Harvesting solar power

Just outside of Las Vegas, Nevada, more than 300-acres (120 hectares) of desert scrub-land is being converted into one of the newest solar farms in the Southwestern USA. Find out how an innovative technology is helping to build it.

Ground preperation for solar panels
Ground preperation for solar panels

When complete and fully online, the facility will be capable of producing 30 megawatts of power - enough electricity to supply 2,500 homes for a year.

However, tight schedule and the need to move huge volumes of earth, coupled with dramatic slopes and terrain shifts on-site, has presented major challenges.

Managers at Aggregate Industries (AI), a project sub-contractor, knew it would have been almost impossible to tackle the job using traditional survey, layout and earth-moving techniques. That's where satellite positioning and a small fleet of GNSS-controlled graders come in.

High points and low points

The Spectrum Nevada Solar Farm was not only a large project, but was also designed to be one of the most efficient in the state. It features 130,000 photovoltaic solar modules and 2,000 tracker rows that have the ability to increase production of electricity at the solar farm by more than 20%.

According to on-site foreman Ryan Baxter, AI's work began in December 2012 and has progressed to the point where the site is already generating power.

"We started out by clearing a huge area of desert and scrub brush, creating a retention pond and a laydown area, then moved on to the line-up. We knew this was not going to be a straightforward 'sheet grading' job.

"The grading portion divined the terrain into an engineered model. That built on the concept of having a high contour that would travel down low into a flow line, then back up to a high spot - over and over - so water on the site would drain into these lower flow lines and exit the project site."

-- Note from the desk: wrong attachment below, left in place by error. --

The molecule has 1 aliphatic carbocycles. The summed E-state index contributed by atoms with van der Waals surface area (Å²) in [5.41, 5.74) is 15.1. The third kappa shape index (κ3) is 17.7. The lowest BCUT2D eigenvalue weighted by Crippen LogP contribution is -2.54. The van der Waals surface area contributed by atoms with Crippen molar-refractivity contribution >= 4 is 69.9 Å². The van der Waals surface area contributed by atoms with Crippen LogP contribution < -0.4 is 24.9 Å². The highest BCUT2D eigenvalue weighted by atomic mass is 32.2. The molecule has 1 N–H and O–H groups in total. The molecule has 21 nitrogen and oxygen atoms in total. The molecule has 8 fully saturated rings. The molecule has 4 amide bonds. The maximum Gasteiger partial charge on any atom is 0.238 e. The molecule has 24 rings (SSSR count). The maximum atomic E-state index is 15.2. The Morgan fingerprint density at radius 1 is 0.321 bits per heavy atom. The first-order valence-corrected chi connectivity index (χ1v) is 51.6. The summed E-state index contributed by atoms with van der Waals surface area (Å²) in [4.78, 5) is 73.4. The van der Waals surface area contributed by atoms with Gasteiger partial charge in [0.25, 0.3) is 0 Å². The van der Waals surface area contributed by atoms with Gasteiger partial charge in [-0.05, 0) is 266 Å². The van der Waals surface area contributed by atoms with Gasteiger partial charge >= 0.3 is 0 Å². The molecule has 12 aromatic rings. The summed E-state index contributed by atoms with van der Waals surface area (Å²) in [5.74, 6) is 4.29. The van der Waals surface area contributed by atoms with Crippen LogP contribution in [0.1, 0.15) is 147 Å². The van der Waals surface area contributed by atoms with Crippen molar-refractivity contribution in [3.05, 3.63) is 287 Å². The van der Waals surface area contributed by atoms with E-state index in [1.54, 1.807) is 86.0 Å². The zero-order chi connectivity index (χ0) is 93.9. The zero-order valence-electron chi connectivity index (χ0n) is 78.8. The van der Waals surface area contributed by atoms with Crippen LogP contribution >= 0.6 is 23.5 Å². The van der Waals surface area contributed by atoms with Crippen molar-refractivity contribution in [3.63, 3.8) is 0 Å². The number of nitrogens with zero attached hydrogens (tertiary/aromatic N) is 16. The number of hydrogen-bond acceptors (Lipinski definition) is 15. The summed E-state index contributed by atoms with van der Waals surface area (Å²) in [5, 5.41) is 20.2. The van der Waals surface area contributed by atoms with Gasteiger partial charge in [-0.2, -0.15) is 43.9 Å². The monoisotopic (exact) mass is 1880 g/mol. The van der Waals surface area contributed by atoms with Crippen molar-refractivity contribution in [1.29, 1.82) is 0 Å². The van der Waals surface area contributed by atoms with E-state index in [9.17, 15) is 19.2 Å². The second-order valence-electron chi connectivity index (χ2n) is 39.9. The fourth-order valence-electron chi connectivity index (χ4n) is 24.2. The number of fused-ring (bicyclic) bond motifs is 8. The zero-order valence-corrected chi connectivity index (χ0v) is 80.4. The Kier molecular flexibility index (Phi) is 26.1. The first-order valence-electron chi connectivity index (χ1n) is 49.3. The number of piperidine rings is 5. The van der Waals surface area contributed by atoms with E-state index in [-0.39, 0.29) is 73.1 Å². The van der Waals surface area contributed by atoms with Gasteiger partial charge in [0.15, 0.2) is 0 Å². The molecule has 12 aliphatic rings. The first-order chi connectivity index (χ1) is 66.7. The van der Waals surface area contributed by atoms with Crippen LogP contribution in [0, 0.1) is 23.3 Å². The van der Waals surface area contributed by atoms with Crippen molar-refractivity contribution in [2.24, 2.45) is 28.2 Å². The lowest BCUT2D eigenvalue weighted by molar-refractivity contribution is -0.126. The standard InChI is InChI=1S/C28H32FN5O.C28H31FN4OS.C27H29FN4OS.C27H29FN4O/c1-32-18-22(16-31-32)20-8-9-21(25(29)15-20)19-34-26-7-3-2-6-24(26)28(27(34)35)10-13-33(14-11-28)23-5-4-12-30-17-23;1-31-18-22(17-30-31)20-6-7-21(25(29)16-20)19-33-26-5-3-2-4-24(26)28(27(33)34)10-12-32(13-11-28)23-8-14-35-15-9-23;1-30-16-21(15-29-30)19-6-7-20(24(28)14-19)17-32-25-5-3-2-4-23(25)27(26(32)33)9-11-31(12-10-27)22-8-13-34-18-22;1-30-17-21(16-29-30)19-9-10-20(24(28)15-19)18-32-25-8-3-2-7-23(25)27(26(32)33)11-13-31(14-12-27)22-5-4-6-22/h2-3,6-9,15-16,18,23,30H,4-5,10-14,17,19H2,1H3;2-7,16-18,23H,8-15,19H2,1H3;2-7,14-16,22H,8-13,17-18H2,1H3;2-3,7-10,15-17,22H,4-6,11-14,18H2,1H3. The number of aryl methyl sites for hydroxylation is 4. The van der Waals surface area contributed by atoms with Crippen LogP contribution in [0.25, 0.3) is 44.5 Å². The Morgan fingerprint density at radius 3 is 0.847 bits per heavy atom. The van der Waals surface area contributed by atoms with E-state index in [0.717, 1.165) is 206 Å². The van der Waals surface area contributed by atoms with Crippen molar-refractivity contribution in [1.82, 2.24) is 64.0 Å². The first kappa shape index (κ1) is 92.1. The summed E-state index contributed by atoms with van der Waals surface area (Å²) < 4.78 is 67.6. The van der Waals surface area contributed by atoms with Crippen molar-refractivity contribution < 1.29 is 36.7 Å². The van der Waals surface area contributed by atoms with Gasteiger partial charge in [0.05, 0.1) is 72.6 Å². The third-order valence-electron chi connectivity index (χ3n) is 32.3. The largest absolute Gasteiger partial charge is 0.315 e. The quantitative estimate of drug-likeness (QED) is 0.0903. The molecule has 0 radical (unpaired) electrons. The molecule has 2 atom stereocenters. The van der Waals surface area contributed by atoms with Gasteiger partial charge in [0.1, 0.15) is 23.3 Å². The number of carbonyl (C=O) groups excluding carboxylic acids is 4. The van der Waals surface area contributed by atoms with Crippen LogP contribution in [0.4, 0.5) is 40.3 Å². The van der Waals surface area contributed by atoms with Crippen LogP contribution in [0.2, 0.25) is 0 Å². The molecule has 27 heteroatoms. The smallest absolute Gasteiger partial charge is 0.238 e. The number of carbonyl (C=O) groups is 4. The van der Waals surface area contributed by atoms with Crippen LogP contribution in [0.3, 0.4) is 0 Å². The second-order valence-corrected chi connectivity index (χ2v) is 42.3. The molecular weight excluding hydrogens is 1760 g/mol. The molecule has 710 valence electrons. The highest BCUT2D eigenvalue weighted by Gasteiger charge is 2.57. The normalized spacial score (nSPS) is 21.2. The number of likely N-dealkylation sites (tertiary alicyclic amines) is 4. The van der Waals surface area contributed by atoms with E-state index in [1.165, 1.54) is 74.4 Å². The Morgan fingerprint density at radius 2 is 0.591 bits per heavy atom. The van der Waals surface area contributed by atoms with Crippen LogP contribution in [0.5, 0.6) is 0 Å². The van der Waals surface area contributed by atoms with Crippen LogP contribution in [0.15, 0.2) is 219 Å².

Working through Topcon dealer Nevada Transit & Laser, AI has added to its GNSS-based equipment with Topcon 3D-MC machine control systems for three of its Cat 14H motor graders.

Efficiency in their hands

The subtle 1-2 feet (half a metre) of undulation which Baxter refers to was spaced every 66 feet (20m), creating 38 rows of high and low points. Creating these features using "traditional surveying and grading techniques would have been a nightmare," he said. "The Topcon controllers made staking out the poly lines on the slope fast and easy."

On other solar farm jobs AI has worked on, only small amounts of material were cut. But the undulations needed for this job resulted in cuts and fills that ranged from 1 inches to 8 feet (30cm to 2.5m).

"There's no overselling the impact those handheld controllers had on this operation," said Baxter. "Being able to have everything at hand at any given moment made all the difference. We easily halved the production time on that part of the job."

Grader levelling off land
Grader levelling off land

Getting to mass early

A full array of bulldozers, scrapers and compactors did the bulk of the heavy lifting on the project, moving more than 700,000 cubic yards (550.000 m3) of dirt and rock. For finish grading, a trio of machine-controlled motor graders took over.

"Those three blades made the finishing effort fast and efficient – particularly in light of all the slopes we had to deal with," Baxter said. "Each operator's ability to see his on-site position on the cab monitor at all times made a huge difference."

When confirmation of values was needed – volumes of soil moved in a specific time-frame, for example – Baxter said GNSS again provided a solid answer.

"Using a GNSS rover, I can go through and topograph an area and save that file. After the area has been cut or filled, I simply create a new surface and compare the two. It lets me know exactly how many yards of extra material we did. That's a huge positive on any job."

Production pick-up

As on-site foreman, Baxter oversees quality control for AI's projects – a fairly simple task on most jobs.

But doing so on a massive solar farm site is anything but easy. Manning a rod to grade-check on a site of that size and complexity can be daunting and, more importantly, time-consuming. To deal with that, Baxter attached a GNSS rover to the roof of his pickup and drove the site checking grades and making corrections as needed.

"It's been a great solution," he said. "When I take the rover off the grid pole and place it on top of the truck, the difference in elevation is minimal. So I grab a data collector and drive around getting my cuts and fills, no differently than if I was walking the site, only much faster. I can ride an area that my blade has just finished and know exactly how we're doing. It's really kept production levels up. And the technology will continue to benefit us on future projects."

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